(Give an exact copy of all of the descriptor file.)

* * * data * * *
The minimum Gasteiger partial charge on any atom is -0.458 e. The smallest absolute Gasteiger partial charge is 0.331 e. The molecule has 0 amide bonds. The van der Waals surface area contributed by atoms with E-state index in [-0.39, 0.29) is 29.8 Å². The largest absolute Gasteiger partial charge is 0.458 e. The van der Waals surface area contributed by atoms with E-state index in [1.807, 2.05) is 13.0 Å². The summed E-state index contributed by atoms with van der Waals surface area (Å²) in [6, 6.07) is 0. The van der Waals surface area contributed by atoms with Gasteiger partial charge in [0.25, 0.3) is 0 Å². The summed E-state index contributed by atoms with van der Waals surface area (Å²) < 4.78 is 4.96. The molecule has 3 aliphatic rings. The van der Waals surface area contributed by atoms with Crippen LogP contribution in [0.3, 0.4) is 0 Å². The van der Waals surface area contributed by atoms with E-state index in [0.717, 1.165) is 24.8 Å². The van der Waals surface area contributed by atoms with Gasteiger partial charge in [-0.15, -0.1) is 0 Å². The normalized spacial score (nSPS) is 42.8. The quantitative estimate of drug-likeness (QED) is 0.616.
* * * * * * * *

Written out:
The minimum Gasteiger partial charge on any atom is -0.458 e. The smallest absolute Gasteiger partial charge is 0.331 e. The molecule has 0 amide bonds. The van der Waals surface area contributed by atoms with E-state index in [-0.39, 0.29) is 29.8 Å². The largest absolute Gasteiger partial charge is 0.458 e. The van der Waals surface area contributed by atoms with E-state index in [1.807, 2.05) is 13.0 Å². The summed E-state index contributed by atoms with van der Waals surface area (Å²) in [6, 6.07) is 0. The van der Waals surface area contributed by atoms with Gasteiger partial charge in [0.25, 0.3) is 0 Å². The summed E-state index contributed by atoms with van der Waals surface area (Å²) < 4.78 is 4.96. The molecule has 3 aliphatic rings. The van der Waals surface area contributed by atoms with Crippen LogP contribution in [0.3, 0.4) is 0 Å². The van der Waals surface area contributed by atoms with E-state index in [0.717, 1.165) is 24.8 Å². The van der Waals surface area contributed by atoms with Gasteiger partial charge in [-0.15, -0.1) is 0 Å². The normalized spacial score (nSPS) is 42.8. The quantitative estimate of drug-likeness (QED) is 0.616.